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The Theory of Differential Overqualification: Does it Work?

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  • Büchel, Felix

    (Max Planck Institute for Human Development)

  • Battu, Harminder

    ()
    (University of Aberdeen)

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    Abstract

    The theory of differential overqualification, developed by Robert Frank (1978), claims that married women in smaller labor markets have a higher risk of working in jobs for which they are overqualified. This stems from the problem of dual job search for couples which is much more difficult to optimize than single job search. Here, for several reasons husbands tend to first optimize their individual job search. Their wives are "tied movers" or "tied stayers" in the sense that their job search is undertaken under the condition that the job search of their husbands is optimized. This leads especially in smaller labor markets to a higher risk of a mismatch between formal qualifications and job requirements. The only specific empirical test of this theory, until now, has been performed by McGoldrick and Robst (1996). Their results, using US data, do not support the theory. Using German panel data (GSOEP), we also test the theory of differential overqualification. Unlike previous studies we control for commuting distances and our own results provide some mixed support for the differential overqualification hypothesis.

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    Bibliographic Info

    Paper provided by Institute for the Study of Labor (IZA) in its series IZA Discussion Papers with number 511.

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    Length: 27 pages
    Date of creation: Jun 2002
    Date of revision:
    Publication status: published in: Scottish Journal of Political Economy, 2003, 50 (1), 1-16
    Handle: RePEc:iza:izadps:dp511

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    Related research

    Keywords: overqualification; regional migration; marriage; gender;

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    References

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    1. Harminder Battu & Paul Seaman & Peter Sloane, 1998. "Are married women spatially constrained? A test of gender differentials in labour market outcomes," ERSA conference papers ersa98p24, European Regional Science Association.
    2. Sicherman, Nachum, 1991. ""Overeducation" in the Labor Market," Journal of Labor Economics, University of Chicago Press, vol. 9(2), pages 101-22, April.
    3. Mincer, Jacob, 1978. "Family Migration Decisions," Journal of Political Economy, University of Chicago Press, vol. 86(5), pages 749-73, October.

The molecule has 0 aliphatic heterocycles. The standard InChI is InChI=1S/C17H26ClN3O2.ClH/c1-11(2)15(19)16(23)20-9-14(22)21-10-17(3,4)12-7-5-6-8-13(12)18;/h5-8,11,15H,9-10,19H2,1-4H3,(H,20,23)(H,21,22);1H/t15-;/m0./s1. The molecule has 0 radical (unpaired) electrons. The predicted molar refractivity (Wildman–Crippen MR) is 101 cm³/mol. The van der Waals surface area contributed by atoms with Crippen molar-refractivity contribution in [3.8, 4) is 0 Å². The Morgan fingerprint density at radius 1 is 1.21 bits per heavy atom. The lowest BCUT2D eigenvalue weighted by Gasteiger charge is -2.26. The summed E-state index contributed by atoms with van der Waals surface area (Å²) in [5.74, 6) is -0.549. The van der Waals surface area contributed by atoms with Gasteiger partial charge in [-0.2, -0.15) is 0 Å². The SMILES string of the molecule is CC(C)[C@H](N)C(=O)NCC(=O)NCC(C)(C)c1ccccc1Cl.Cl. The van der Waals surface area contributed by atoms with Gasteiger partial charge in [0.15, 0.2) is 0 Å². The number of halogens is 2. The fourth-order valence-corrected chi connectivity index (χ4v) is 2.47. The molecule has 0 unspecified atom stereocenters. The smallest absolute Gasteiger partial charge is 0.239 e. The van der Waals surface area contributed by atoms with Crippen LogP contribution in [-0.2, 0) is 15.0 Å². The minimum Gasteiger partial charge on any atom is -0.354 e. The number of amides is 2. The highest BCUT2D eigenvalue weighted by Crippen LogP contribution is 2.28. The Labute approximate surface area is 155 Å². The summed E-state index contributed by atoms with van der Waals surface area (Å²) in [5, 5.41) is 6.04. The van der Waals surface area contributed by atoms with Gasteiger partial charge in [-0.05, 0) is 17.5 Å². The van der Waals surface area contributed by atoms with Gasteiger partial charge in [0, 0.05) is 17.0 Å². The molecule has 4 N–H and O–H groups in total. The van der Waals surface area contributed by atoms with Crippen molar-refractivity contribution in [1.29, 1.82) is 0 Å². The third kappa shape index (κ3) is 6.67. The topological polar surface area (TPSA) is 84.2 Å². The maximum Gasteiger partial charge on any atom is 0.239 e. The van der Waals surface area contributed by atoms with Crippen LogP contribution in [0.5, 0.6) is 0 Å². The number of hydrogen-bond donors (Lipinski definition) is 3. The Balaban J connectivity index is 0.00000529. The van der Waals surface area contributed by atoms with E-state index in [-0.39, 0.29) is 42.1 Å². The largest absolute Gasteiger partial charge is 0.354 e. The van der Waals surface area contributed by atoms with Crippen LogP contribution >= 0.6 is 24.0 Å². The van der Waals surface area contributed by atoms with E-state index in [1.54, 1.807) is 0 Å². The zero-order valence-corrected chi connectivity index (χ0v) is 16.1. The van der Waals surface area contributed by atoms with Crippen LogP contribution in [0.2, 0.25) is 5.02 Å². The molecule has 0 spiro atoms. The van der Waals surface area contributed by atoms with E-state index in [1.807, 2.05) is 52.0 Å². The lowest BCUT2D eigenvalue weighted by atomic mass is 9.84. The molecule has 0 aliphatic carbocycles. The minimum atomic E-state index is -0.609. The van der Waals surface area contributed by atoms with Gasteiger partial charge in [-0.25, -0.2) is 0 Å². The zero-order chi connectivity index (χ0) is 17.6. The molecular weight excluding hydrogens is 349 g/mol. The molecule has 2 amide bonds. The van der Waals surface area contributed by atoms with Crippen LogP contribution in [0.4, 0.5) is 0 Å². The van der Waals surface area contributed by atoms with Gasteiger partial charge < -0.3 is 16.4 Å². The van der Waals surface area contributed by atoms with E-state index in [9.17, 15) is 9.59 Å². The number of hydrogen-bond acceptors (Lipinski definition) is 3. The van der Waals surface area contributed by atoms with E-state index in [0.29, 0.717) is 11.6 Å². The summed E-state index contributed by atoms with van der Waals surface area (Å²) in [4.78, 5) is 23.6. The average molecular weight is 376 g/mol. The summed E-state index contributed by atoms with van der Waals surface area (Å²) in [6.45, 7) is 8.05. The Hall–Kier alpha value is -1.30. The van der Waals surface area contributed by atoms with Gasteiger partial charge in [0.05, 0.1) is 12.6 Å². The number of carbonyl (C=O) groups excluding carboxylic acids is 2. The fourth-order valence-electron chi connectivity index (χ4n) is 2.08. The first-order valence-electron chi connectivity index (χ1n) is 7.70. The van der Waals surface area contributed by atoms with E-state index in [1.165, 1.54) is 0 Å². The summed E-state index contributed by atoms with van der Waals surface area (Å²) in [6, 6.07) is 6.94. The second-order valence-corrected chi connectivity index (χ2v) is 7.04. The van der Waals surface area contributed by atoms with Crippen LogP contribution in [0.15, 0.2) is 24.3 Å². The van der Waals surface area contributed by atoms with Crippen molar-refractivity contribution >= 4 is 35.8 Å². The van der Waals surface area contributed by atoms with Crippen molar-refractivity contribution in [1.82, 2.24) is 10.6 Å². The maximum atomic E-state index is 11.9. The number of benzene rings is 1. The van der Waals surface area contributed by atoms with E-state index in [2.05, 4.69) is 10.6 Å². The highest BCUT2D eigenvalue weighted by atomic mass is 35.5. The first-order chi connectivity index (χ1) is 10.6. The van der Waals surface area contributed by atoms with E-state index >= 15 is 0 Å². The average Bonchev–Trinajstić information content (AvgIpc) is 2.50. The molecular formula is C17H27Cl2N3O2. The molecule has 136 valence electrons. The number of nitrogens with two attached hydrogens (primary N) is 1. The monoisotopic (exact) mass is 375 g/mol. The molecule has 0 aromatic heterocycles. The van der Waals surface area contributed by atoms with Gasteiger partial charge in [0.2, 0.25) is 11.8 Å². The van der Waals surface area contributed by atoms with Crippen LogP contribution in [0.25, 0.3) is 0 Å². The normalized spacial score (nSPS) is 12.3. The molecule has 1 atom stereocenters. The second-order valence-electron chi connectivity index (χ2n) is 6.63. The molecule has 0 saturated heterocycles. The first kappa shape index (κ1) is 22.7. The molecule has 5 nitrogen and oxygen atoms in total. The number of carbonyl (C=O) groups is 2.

4. Ofek, Haim & Merrill, Yesook, 1997. "Labor Immobility and the Formation of Gender Wage Gaps in Local Markets," Economic Inquiry, Western Economic Association International, vol. 35(1), pages 28-47, January.
    5. McGoldrick, KimMarie & Robst, John, 1996. "Gender Differences in Overeducation: A Test of the Theory of Differential Overqualification," American Economic Review, American Economic Association, vol. 86(2), pages 280-84, May.
    6. Oosterbeek, Hessel, 2000. "Introduction to special issue on overschooling," Economics of Education Review, Elsevier, vol. 19(2), pages 129-130, April.
    7. Sandell, Steven H, 1977. "Women and the Economics of Family Migration," The Review of Economics and Statistics, MIT Press, vol. 59(4), pages 406-14, November.
    8. Frank, Robert H, 1978. "Why Women Earn Less: The Theory and Estimation of Differential Overqualification," American Economic Review, American Economic Association, vol. 68(3), pages 360-73, June.
    9. Topel, Robert H, 1986. "Local Labor Markets," Journal of Political Economy, University of Chicago Press, vol. 94(3), pages S111-43, June.
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    Cited by:
    1. Aniela Wirz, 2004. "To my Wife, with Love! Does Within-household Specialisation Explain Husbands' Better Job-education-match?," KOF Working papers 04-93, KOF Swiss Economic Institute, ETH Zurich.
    2. Boll, Christina & Leppin, Julian Sebastian, 2013. "Unterwertige Beschäftigung von Akademikerinnen und Akademikern: Umfang, Ursachen, Einkommenseffekte und Beitrag zur geschlechtsspezifischen Lohnlücke," HWWI Policy Papers 75, Hamburg Institute of International Economics (HWWI).

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